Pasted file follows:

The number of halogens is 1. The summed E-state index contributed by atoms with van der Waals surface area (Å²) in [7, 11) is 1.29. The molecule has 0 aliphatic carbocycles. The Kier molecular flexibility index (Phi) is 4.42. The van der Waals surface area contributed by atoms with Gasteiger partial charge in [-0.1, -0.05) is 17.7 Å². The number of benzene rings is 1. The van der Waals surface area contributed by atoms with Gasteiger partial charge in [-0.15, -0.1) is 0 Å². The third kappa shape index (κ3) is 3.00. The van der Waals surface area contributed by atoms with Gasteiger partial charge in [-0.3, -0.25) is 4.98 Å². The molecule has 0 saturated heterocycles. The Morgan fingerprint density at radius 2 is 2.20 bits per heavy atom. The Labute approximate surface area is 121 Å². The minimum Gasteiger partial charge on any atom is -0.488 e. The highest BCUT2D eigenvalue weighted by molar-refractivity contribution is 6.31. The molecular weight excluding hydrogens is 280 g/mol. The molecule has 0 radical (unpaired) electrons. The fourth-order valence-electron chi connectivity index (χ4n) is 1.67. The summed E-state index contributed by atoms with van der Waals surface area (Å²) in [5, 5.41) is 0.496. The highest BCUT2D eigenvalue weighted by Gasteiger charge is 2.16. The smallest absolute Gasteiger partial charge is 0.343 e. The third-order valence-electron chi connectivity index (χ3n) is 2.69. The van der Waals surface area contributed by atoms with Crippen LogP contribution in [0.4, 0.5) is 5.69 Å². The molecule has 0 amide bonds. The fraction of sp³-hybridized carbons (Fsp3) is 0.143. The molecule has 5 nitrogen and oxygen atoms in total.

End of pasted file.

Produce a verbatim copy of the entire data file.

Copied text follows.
The number of halogens is 1. The summed E-state index contributed by atoms with van der Waals surface area (Å²) in [7, 11) is 1.29. The molecule has 0 aliphatic carbocycles. The Kier molecular flexibility index (Phi) is 4.42. The van der Waals surface area contributed by atoms with Gasteiger partial charge in [-0.1, -0.05) is 17.7 Å². The number of benzene rings is 1. The van der Waals surface area contributed by atoms with Gasteiger partial charge in [-0.15, -0.1) is 0 Å². The third kappa shape index (κ3) is 3.00. The van der Waals surface area contributed by atoms with Gasteiger partial charge in [-0.3, -0.25) is 4.98 Å². The molecule has 0 saturated heterocycles. The Morgan fingerprint density at radius 2 is 2.20 bits per heavy atom. The Labute approximate surface area is 121 Å². The minimum Gasteiger partial charge on any atom is -0.488 e. The highest BCUT2D eigenvalue weighted by molar-refractivity contribution is 6.31. The molecular weight excluding hydrogens is 280 g/mol. The molecule has 0 radical (unpaired) electrons. The fourth-order valence-electron chi connectivity index (χ4n) is 1.67. The summed E-state index contributed by atoms with van der Waals surface area (Å²) in [5, 5.41) is 0.496. The highest BCUT2D eigenvalue weighted by Gasteiger charge is 2.16. The smallest absolute Gasteiger partial charge is 0.343 e. The third-order valence-electron chi connectivity index (χ3n) is 2.69. The van der Waals surface area contributed by atoms with Crippen LogP contribution in [0.4, 0.5) is 5.69 Å². The molecule has 0 amide bonds. The fraction of sp³-hybridized carbons (Fsp3) is 0.143. The molecule has 5 nitrogen and oxygen atoms in total.